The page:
New studies on brain aging from NICO in Turin
In some unexplored areas of the brain, there are some immature neurons that could compensate the reduced regeneration abilities of the brain: they have been identified by the research team of Prof. Luca Bonfanti from the Neuroscience Institute Cavalieri Ottolenghi of the University of Turin.
Several studies have been carried out to investigate the possibility for the brain to generate new neurons, even if researchers have realized that this phenomenon, although present in humans, is very much reduced as compared to mice.
Studies carried out to date have shown that there are two types of newly-generated neurons, those generated ex novo in adult neurogenesis, and others, produced before birth, which remain in a state of immaturity waiting to be used.
Observed in the ’90s by Prof. Luca Bonfanti, these neurons were identified in the paleocortex, the most ancient area (from an evolutionary point of view) of the brain cortex of lab rodents while, later, the same neurons were also found in the neocortex (the part of the brain cortex with more recent phylogenetic development) in other species of mammals with longer life expectancy than lab rodents.
The study carried out by Prof. Bonfanti’s team, published in the Journal of Neuroscience, now confirm that all neurons found both in the paleocortex and the neocortex are actually “immature”, thus discovering that the same type of neurons also abounds in other regions of the brain, including those involved in the management of emotions and conscious states.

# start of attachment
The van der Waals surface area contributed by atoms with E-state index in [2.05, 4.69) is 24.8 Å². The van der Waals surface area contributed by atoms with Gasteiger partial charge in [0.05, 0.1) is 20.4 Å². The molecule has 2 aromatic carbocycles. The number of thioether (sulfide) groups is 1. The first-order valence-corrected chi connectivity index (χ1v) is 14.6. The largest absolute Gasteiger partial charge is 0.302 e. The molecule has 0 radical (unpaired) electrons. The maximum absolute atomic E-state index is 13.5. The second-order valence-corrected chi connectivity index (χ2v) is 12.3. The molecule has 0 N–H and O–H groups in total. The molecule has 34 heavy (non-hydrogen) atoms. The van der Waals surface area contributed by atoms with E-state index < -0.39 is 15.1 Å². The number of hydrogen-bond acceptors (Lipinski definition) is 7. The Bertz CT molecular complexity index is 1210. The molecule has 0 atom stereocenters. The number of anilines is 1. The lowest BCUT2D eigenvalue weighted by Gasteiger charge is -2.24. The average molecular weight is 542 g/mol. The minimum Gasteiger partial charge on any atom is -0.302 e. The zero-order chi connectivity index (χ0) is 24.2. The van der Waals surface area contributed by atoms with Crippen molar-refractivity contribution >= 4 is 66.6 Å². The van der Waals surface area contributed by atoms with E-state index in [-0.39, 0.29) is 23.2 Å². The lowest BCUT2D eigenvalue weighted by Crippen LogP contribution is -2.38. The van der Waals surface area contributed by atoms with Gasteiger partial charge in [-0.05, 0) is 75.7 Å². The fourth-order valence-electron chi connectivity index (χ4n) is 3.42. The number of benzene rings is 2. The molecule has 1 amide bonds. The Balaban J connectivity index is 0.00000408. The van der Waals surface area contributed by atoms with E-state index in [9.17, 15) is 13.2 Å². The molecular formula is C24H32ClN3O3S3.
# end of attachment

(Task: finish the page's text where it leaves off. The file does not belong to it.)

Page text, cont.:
To achieve these results, researchers have used a technique that allows to mark the dividing neurons in the fetus, by using the sheep as animal model which is substantially halfway between the mouse and the man.
“These results” said Prof. Bonfanti “confirm the importance of immature neurons in some animal species as compared to others, by paving the way to studies on the order-level phylogeny of the different mammals, including man, and suggesting that this type of plasticity could have been “chosen” over the course of evolution by species with reduced neurogenesis abilities as our species. The opportunity to have a reservoir of newly-generated neurons inside the most noble part of our brain is today a tempting hypothesis for the future” concluded Bonfanti “especially if we think about possible roles in the prevention of brain aging”.
NICO is the research centre of the University of Turin dedicated to Neuroscience, having the aim of bringing together basic research and applied and clinical research. NICO results from the need to adopt a multidisciplinary approach to the complex investigation of the brain, meeting the need to aggregate the experience of university professors and researchers, thus exploiting the heritage of knowledge and the opportunity to use labs and scientific equipment at best.